In support of defendant's conviction, the State relies heavily upon People v. Raby (1968), 40 Ill.2d 392, 240 N.E.2d 595, cert. denied (1969), 393 U.S. 1083, 21 L.Ed.2d 776, 89 S.Ct. 867, and United States v. Woodard (7th Cir. 1967), 376 F.2d 136, where convictions for disorderly conduct were upheld. In Raby, defendant's conviction was based upon his participation in a sit-down demonstration in a busy intersection during peak traffic. Likewise, in Woodard the defendant was convicted after an attempt to re-enter a public hearing room in violation of instructions given by United States marshals for clearing the room. It should be noted that in both cases defendants were involved in public acts followed by confusion and disorder. In light of the facts presented in those cases, it is clear that the conduct involved was of the type contemplated by the statute. We cannot agree, however, that the reasoning in Ruby or Woodard is applicable to the facts presented here.
The evidence shows that defendant came to the complainant's home carrying a complaint involving his brother. There was also testimony introduced that indicated that he entered the house uninvited. The complainant testified that while in her home, defendant stated that his brother was not going to court, nor was he going to jail. Defendant then pointed towards her and stated, "If you do, Miss Pearl, you know me" and left. While we do not condone defendant's conduct, we cannot say that based on this evidence it was so unreasonable as to constitute disorderly conduct. Although it could be argued that such action might have constituted assault or some other criminal offense, in the absence of evidence that it provoked a breach of the peace it did not constitute a violation of the disorderly conduct statute.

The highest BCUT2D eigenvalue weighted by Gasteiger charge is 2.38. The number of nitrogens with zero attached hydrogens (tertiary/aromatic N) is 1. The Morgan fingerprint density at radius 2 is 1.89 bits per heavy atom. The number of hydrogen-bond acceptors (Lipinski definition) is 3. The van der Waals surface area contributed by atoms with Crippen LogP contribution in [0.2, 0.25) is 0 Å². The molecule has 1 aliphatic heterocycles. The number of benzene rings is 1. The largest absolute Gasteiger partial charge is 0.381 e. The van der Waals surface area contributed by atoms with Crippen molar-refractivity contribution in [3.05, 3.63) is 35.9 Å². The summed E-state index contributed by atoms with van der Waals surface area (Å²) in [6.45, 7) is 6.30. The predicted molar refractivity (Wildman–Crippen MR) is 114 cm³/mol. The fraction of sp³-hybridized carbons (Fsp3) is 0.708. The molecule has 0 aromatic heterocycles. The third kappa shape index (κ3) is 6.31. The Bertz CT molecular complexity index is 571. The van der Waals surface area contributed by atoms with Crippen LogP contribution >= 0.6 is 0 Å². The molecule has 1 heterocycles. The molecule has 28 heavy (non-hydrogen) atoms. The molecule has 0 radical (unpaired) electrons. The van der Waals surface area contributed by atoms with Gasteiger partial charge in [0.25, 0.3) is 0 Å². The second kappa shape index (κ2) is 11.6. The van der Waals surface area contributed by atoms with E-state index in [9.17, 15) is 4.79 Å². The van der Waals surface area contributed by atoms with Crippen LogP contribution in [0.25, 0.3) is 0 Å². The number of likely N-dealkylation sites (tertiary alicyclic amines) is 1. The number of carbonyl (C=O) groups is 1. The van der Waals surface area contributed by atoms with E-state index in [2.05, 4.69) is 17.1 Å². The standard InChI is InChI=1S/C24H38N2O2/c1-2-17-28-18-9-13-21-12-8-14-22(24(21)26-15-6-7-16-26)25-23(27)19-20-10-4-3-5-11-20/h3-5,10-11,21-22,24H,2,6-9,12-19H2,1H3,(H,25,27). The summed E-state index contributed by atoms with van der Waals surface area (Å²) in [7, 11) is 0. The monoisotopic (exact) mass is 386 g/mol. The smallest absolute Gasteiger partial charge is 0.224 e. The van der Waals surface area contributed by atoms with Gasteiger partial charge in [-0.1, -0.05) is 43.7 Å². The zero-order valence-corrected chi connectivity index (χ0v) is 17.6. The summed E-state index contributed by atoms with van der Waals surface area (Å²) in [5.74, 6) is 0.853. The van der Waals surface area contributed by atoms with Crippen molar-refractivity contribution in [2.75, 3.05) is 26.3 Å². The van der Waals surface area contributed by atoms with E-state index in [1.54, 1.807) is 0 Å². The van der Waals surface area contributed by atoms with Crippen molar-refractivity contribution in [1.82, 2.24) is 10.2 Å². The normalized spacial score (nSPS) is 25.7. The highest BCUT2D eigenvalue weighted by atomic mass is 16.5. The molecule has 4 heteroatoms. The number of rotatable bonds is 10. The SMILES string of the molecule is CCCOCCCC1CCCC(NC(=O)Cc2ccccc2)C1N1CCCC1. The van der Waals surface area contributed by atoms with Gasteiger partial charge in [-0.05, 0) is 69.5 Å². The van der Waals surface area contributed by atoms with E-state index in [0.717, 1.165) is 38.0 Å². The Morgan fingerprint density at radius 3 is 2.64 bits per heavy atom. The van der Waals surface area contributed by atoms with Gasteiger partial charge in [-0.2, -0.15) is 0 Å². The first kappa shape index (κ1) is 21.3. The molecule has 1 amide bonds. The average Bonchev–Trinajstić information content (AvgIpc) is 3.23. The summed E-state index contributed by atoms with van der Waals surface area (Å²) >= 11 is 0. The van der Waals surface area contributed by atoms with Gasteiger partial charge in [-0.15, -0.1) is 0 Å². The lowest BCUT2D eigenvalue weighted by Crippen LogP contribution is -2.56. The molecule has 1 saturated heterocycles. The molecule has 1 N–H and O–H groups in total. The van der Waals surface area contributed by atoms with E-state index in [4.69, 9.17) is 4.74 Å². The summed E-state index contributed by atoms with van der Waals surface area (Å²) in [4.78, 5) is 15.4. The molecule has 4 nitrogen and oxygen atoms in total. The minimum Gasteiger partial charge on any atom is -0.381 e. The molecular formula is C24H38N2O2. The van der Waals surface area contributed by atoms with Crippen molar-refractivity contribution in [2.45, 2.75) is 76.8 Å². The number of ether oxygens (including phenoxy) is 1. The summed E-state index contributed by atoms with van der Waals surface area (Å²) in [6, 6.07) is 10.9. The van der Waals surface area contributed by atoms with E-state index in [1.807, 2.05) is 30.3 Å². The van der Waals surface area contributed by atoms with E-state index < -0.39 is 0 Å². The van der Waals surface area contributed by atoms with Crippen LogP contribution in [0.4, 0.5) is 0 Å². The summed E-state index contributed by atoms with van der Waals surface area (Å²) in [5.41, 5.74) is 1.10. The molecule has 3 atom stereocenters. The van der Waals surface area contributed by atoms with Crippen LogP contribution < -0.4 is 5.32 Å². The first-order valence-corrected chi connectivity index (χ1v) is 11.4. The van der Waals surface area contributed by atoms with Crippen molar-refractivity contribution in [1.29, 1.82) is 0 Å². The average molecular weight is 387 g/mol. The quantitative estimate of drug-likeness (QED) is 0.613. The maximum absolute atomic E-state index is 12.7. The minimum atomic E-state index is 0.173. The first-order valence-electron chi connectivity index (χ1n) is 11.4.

In People v. Justus (1978), 57 Ill. App.3d 164, 372 N.E.2d 1115, this court reversed a conviction for disorderly conduct on the grounds that the evidence was insufficient to show that the defendant's actions caused public disorder. There, the defendant was convicted of violating the disorderly conduct ordinance of the city of Chicago, which is based upon the State statute. In reaching its decision, the court construed the ordinance as prohibiting only that conduct tending to cause public disorder. (See also People v. Gentry (1977), 48 Ill. App.3d 900, 363 N.E.2d 146; City of Chicago v. Blakemore (1973), 15 Ill. App.3d 994, 305 N.E.2d 687.) We believe the reasoning in Justus to be sound and therefore adopt it. Applying that reasoning to the facts, we find that the actions of defendant does not amount to conduct tending to cause public disorder. Accordingly, the conviction for disorderly conduct cannot stand.
In light of our disposition, we need not consider the other contentions ...